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Re: The RAWK Positivity and otherwise Uplifting thread.
« Reply #24 on: January 2, 2016, 10:32:40 AM »
.
Jürgen Klopp does not adapt to English Football.  English Football adapts to Jurgan Klopp.

I don't always visit Lobster Pot.  But when I do, I sit.

PROJECT WAKE UP UK

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Offline Red Berry

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Re: The RAWK Positivity and otherwise Uplifting thread.
« Reply #25 on: January 2, 2016, 08:15:52 PM »
.
Jürgen Klopp does not adapt to English Football.  English Football adapts to Jurgan Klopp.

I don't always visit Lobster Pot.  But when I do, I sit.

PROJECT WAKE UP UK

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Offline Red Berry

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Re: The RAWK Positivity and otherwise Uplifting thread.
« Reply #26 on: January 3, 2016, 10:28:14 AM »
.
Jürgen Klopp does not adapt to English Football.  English Football adapts to Jurgan Klopp.

I don't always visit Lobster Pot.  But when I do, I sit.

PROJECT WAKE UP UK

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Offline Red Berry

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Re: The RAWK Positivity and otherwise Uplifting thread.
« Reply #27 on: January 4, 2016, 10:52:51 AM »
.
Jürgen Klopp does not adapt to English Football.  English Football adapts to Jurgan Klopp.

I don't always visit Lobster Pot.  But when I do, I sit.

PROJECT WAKE UP UK

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Offline Red Berry

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Re: The RAWK Positivity and otherwise Uplifting thread.
« Reply #28 on: January 5, 2016, 05:48:31 PM »
.
Jürgen Klopp does not adapt to English Football.  English Football adapts to Jurgan Klopp.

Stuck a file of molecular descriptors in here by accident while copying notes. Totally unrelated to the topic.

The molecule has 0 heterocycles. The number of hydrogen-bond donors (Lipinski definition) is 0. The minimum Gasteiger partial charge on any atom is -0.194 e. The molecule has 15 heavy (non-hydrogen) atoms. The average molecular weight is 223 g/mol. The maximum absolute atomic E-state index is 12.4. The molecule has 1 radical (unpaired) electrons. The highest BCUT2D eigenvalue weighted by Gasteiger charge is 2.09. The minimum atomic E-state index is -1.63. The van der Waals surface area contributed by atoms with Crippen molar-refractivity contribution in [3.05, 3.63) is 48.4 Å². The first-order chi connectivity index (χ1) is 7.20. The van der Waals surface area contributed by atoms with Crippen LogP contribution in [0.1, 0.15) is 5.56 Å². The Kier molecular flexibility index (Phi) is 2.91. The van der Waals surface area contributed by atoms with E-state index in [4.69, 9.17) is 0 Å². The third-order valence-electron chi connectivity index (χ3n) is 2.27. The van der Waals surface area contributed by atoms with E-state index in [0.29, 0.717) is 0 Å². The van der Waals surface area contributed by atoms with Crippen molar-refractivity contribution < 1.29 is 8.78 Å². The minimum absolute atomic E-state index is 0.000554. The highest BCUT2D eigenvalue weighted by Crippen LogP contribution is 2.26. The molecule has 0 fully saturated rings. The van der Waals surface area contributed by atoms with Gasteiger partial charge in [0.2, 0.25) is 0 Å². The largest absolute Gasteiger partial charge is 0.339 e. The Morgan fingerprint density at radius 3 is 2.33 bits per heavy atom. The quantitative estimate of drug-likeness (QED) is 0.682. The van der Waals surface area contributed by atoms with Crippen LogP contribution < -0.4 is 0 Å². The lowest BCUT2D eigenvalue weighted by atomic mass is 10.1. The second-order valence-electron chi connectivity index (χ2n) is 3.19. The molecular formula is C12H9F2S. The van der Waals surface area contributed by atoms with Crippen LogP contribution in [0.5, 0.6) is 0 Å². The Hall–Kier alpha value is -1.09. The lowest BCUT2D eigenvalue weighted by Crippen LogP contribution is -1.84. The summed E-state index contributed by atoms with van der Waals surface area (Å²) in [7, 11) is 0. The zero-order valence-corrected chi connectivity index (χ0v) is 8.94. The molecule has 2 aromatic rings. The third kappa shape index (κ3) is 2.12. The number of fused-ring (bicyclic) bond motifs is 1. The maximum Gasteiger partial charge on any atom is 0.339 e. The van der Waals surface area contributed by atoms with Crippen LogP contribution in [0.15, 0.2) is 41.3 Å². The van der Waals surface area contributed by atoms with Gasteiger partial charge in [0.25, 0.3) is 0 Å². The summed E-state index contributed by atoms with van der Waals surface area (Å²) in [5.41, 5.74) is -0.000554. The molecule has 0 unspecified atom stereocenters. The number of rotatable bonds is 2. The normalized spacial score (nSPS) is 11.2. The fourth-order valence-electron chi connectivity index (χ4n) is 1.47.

I don't always visit Lobster Pot.  But when I do, I sit.

PROJECT WAKE UP UK

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Offline liversaint

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Re: The RAWK Positivity and otherwise Uplifting thread.
« Reply #29 on: January 5, 2016, 07:47:49 PM »
Next time Liverpool lose a game you want to go in the post match thread and direct some of the doom and gloom merchants to this thread.     ;)

Or the pre match thread
You say Honey? I say Fuck off.

You dont win friends with Salad

There is another option. Mr Ferguson organises the fixtures in his office and sends it to us and everyone will know and cannot complain. That is simple.

Offline Red Berry

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Re: The RAWK Positivity and otherwise Uplifting thread.
« Reply #30 on: January 6, 2016, 12:44:51 PM »
.
Jürgen Klopp does not adapt to English Football.  English Football adapts to Jurgan Klopp.

I don't always visit Lobster Pot.  But when I do, I sit.

PROJECT WAKE UP UK

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Offline Red Berry

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Re: The RAWK Positivity and otherwise Uplifting thread.
« Reply #31 on: January 6, 2016, 08:43:12 PM »
9 Ways To Stop Overthinking

There is a fine line between thinking something through and overthinking. The problem is that not many people manage to control their thoughts efficiently and easily fall into the trap of overthinking. This kind of behavior can do more harm than you might think because it does not only prevent you from enjoying the present moment, but also deprives you from making an adequate decision that is not dictated by fear or misjudgement. Here is a list of ideas on how to escape that mind-trap.